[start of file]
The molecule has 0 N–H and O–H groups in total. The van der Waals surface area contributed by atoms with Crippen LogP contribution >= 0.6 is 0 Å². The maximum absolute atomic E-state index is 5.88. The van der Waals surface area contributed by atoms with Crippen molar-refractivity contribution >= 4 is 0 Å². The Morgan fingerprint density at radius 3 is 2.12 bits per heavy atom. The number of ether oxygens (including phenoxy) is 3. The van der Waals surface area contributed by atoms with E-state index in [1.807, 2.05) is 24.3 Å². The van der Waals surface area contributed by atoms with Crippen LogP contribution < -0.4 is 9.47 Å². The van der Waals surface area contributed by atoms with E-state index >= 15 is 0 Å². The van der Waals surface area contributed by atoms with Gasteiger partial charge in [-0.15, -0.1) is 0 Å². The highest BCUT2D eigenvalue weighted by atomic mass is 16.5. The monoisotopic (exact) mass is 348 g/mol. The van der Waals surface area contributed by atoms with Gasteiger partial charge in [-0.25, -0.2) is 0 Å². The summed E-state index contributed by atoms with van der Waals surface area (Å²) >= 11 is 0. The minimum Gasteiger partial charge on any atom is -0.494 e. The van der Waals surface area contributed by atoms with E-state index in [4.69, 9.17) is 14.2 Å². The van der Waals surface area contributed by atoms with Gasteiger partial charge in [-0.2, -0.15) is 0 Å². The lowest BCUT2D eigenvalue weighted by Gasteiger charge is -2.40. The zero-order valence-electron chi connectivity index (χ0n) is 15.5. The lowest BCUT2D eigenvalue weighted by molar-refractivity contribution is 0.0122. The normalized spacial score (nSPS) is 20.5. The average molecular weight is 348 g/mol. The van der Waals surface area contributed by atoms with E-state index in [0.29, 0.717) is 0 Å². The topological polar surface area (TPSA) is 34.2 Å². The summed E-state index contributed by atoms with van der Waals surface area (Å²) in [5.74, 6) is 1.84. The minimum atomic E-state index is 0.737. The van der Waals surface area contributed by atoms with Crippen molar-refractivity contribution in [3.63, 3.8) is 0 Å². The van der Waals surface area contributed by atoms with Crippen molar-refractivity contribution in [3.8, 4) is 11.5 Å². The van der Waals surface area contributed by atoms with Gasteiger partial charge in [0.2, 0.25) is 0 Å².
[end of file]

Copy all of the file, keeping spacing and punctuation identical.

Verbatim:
The molecule has 0 N–H and O–H groups in total. The van der Waals surface area contributed by atoms with Crippen LogP contribution >= 0.6 is 0 Å². The maximum absolute atomic E-state index is 5.88. The van der Waals surface area contributed by atoms with Crippen molar-refractivity contribution >= 4 is 0 Å². The Morgan fingerprint density at radius 3 is 2.12 bits per heavy atom. The number of ether oxygens (including phenoxy) is 3. The van der Waals surface area contributed by atoms with E-state index in [1.807, 2.05) is 24.3 Å². The van der Waals surface area contributed by atoms with Crippen LogP contribution < -0.4 is 9.47 Å². The van der Waals surface area contributed by atoms with E-state index >= 15 is 0 Å². The van der Waals surface area contributed by atoms with Gasteiger partial charge in [-0.15, -0.1) is 0 Å². The highest BCUT2D eigenvalue weighted by atomic mass is 16.5. The monoisotopic (exact) mass is 348 g/mol. The van der Waals surface area contributed by atoms with Gasteiger partial charge in [-0.25, -0.2) is 0 Å². The summed E-state index contributed by atoms with van der Waals surface area (Å²) >= 11 is 0. The minimum Gasteiger partial charge on any atom is -0.494 e. The van der Waals surface area contributed by atoms with E-state index in [4.69, 9.17) is 14.2 Å². The van der Waals surface area contributed by atoms with Gasteiger partial charge in [-0.2, -0.15) is 0 Å². The lowest BCUT2D eigenvalue weighted by Gasteiger charge is -2.40. The zero-order valence-electron chi connectivity index (χ0n) is 15.5. The lowest BCUT2D eigenvalue weighted by molar-refractivity contribution is 0.0122. The normalized spacial score (nSPS) is 20.5. The average molecular weight is 348 g/mol. The van der Waals surface area contributed by atoms with E-state index in [0.29, 0.717) is 0 Å². The topological polar surface area (TPSA) is 34.2 Å². The summed E-state index contributed by atoms with van der Waals surface area (Å²) in [5.74, 6) is 1.84. The minimum atomic E-state index is 0.737. The van der Waals surface area contributed by atoms with Crippen molar-refractivity contribution in [3.63, 3.8) is 0 Å². The van der Waals surface area contributed by atoms with Crippen molar-refractivity contribution in [3.8, 4) is 11.5 Å². The van der Waals surface area contributed by atoms with Gasteiger partial charge in [0.2, 0.25) is 0 Å².